“Seventeen years after direct-to-consumer (DTC) drug advertising was instituted in the US, 70 percent of adults and 25 percent of children are on at least one prescription drug. Topping the adult pill category is–surprise!–antidepressants which are used by an astounding one in four women between 50 and 64. Topping the child pill category is–another surprise!–ADHD meds, though kids increasingly take blood pressure, diabetes and insomnia meds too. (Babies are actually given GERD medicine for spitting up.) Twenty percent of the population is now on five or more prescription medications. Ka-ching!DTC advertising has done two pernicious things. It has created a nation of hypochondriacs with depression, bipolar disorder, GERD, Restless Legs, insomnia, seasonal allergies and assorted pain, mood and ‘risk’ conditions and it has reduced doctors to order takers and gate keepers. 

The most popular criticism of TV advertising of pharmaceuticals was perhaps in 2004 when Merck recalled the very heavily advertised painkiller Vioxx after studies showed it increased the risk of heart attacks and strokes. According to Tom Abrams, a FDA representative, there is no guarantee of a balanced presentation of facts regarding claims of drug effectiveness and description of side effects. The FDA apparently sends about 100 letters annually to drug companies asking them to change ads and promotional promotions due to their misleading information. Some companies are even said to be repeat offenders.

In addition, doctors have complained that TV commercials simply drive consumers to the latest (and usually more expensive drugs), which in turn puts pressure on them to prescribe said drug. According to Dr Bradford Pontz, ” the TV ads have convinced them that this medicine will cure them forever and they are reluctant to listen to [any] other advice”. The American College of Physicians also states that DTC advertising often leaves patients confused and misinformed about medications, undermining the patient-physician relationship and impeding the practice of medicine.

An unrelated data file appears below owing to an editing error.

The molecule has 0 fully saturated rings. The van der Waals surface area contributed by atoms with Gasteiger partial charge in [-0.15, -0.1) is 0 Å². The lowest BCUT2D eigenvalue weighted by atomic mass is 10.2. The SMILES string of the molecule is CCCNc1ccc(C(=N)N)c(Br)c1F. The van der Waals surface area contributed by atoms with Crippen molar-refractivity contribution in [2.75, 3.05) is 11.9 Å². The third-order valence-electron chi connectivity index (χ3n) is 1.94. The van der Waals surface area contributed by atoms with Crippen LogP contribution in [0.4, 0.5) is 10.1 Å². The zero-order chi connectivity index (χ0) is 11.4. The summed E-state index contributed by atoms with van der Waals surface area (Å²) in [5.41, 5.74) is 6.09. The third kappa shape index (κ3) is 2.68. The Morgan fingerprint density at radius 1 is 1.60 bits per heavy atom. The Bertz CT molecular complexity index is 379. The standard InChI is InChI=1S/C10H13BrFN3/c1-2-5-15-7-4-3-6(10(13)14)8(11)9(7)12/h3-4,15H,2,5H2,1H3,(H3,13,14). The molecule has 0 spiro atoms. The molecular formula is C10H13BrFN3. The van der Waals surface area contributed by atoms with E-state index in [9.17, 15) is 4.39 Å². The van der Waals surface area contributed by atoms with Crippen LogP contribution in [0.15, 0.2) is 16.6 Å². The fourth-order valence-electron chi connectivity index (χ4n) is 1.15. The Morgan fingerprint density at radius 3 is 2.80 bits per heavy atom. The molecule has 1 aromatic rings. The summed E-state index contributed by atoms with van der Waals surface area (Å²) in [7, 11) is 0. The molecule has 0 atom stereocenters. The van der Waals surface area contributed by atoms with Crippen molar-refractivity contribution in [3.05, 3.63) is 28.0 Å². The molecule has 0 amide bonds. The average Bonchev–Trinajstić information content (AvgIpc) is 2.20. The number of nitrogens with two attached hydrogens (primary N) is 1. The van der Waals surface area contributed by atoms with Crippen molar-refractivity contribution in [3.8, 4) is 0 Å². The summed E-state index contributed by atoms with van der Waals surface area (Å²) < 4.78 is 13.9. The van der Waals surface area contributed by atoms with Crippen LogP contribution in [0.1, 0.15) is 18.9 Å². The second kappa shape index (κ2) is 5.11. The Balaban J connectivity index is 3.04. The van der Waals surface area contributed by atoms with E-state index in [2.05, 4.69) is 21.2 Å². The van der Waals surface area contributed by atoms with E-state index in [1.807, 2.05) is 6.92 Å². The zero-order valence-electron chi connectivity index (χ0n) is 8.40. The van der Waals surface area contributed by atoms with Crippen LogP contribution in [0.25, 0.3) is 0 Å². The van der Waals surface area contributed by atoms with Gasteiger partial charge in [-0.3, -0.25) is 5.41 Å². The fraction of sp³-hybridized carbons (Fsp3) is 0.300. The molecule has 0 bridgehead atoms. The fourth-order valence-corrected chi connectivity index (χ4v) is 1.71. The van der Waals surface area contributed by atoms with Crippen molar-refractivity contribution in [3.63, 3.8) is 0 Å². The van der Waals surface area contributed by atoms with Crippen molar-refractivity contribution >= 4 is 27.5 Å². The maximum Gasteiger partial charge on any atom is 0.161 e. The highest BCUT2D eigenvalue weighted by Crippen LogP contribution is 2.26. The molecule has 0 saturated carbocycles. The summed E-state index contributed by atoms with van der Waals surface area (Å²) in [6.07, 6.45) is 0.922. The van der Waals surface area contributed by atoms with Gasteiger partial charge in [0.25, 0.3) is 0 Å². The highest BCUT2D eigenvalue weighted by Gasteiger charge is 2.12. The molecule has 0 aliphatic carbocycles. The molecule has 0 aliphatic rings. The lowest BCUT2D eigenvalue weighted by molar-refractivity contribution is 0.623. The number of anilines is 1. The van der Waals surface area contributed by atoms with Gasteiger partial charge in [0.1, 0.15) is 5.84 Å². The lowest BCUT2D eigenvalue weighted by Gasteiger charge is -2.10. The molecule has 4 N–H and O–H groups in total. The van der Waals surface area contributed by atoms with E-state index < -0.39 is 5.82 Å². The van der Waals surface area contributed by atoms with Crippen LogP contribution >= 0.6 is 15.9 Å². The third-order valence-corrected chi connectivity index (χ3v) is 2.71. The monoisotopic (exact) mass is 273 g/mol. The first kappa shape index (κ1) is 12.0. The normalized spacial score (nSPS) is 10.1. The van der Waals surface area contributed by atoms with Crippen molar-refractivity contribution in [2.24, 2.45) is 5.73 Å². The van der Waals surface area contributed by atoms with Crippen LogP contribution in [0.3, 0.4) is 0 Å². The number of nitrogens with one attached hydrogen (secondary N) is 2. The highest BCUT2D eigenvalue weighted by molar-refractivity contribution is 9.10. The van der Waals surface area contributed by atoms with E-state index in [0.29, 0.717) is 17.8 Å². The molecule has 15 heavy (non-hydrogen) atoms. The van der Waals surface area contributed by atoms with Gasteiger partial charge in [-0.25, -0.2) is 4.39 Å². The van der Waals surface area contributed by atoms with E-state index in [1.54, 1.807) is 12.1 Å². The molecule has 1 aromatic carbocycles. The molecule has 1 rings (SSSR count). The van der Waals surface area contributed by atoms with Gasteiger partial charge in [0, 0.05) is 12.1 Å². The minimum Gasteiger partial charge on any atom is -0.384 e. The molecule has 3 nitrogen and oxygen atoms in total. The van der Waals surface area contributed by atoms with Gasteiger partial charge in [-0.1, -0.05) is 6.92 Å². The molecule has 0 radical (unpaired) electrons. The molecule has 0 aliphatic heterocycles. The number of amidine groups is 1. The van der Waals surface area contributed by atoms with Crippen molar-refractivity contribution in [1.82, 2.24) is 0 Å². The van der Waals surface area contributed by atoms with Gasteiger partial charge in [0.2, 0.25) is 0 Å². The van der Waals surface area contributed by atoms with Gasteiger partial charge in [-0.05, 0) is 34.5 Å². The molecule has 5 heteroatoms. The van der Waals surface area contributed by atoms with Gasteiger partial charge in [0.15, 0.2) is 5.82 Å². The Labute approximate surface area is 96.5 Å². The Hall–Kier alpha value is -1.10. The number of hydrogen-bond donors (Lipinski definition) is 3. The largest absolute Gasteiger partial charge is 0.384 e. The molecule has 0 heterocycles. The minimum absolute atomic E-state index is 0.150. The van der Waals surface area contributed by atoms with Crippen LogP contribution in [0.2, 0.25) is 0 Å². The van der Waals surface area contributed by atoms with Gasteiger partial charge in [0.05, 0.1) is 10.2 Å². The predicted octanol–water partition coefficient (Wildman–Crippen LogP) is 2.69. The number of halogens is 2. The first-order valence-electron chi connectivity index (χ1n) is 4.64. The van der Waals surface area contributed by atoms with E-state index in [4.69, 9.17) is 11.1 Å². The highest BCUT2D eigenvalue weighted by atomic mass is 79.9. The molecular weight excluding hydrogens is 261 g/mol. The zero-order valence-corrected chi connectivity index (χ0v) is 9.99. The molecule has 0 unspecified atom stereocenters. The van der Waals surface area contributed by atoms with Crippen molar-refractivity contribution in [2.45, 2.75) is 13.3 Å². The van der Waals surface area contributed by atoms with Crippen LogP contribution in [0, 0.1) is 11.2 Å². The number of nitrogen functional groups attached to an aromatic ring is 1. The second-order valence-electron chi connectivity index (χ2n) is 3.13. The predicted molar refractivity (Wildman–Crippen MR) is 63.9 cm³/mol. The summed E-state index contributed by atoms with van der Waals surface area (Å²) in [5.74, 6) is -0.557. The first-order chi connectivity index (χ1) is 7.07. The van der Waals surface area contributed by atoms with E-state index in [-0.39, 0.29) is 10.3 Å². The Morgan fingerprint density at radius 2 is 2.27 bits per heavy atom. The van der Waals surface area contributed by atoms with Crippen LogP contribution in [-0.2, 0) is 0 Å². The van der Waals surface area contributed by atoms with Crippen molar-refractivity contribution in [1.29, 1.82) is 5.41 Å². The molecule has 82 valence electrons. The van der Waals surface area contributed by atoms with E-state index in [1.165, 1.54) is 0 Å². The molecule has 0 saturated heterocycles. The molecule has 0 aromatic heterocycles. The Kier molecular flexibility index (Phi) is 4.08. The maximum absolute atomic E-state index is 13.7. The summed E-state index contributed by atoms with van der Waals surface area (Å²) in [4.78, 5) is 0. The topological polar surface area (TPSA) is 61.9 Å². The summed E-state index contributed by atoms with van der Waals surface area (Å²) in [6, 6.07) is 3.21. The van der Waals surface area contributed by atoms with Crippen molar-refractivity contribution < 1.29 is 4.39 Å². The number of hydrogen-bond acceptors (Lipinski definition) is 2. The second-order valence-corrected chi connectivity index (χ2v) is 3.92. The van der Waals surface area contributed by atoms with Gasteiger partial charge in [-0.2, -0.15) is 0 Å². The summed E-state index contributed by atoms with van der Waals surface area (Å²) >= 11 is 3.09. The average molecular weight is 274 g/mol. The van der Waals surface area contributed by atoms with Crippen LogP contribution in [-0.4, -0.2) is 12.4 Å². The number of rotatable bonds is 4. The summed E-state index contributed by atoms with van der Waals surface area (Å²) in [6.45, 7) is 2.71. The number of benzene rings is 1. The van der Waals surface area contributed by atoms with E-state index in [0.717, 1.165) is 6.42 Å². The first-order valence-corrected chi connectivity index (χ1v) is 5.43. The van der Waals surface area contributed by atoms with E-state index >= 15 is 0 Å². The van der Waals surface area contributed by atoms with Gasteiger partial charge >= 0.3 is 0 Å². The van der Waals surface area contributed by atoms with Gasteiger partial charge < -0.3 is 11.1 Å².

Currently, the U.S. and New Zealand are the only two countries in the world to that allow Direct-to-consumer pharmaceutical advertising. 

FDA recommendations

Regardless of what side you’re on, the FDA proposes a few questions to think about when you see an ad for a prescription drug on TV. Also, think about asking these questions when you talk to your doctor or pharmacist about a drug.

  • What condition does this drug treat?
  • Why do I think that I might have this condition?
  • If I have the condition, am I part of the population the drug is approved to treat?
  • Should I take this drug if I have a certain condition?
  • Should I take this drug if I am taking certain other drugs?
  • Which of the drug’s possible side effects am I concerned about?
  • How will this drug affect other drugs I am taking?
  • Will foods, beverages (alcoholic or non-alcoholic), vitamins, or other supplements affect how this drug works?
  • Are there other drugs that treat my condition?
  • Is there a less costly drug I could use to treat my condition?
  • What else can I do to help deal with my condition? For example, should I exercise or change my diet?
  • Do other drugs for my condition have different side effects?
  • How can I learn more about this condition and this drug?

Once again what are your thoughts? Do you think there are any societal benefits of advertising something that can only be taken if medically necessary?

For laughs: see this Saturday Night Live parody on a mythical drug called Annuale….it states at the end: “Do not take Annuale if you plan to ever become pregnant, as it may turn your baby into a fire-monster. … In the days around your period, you may develop a leathery tail.”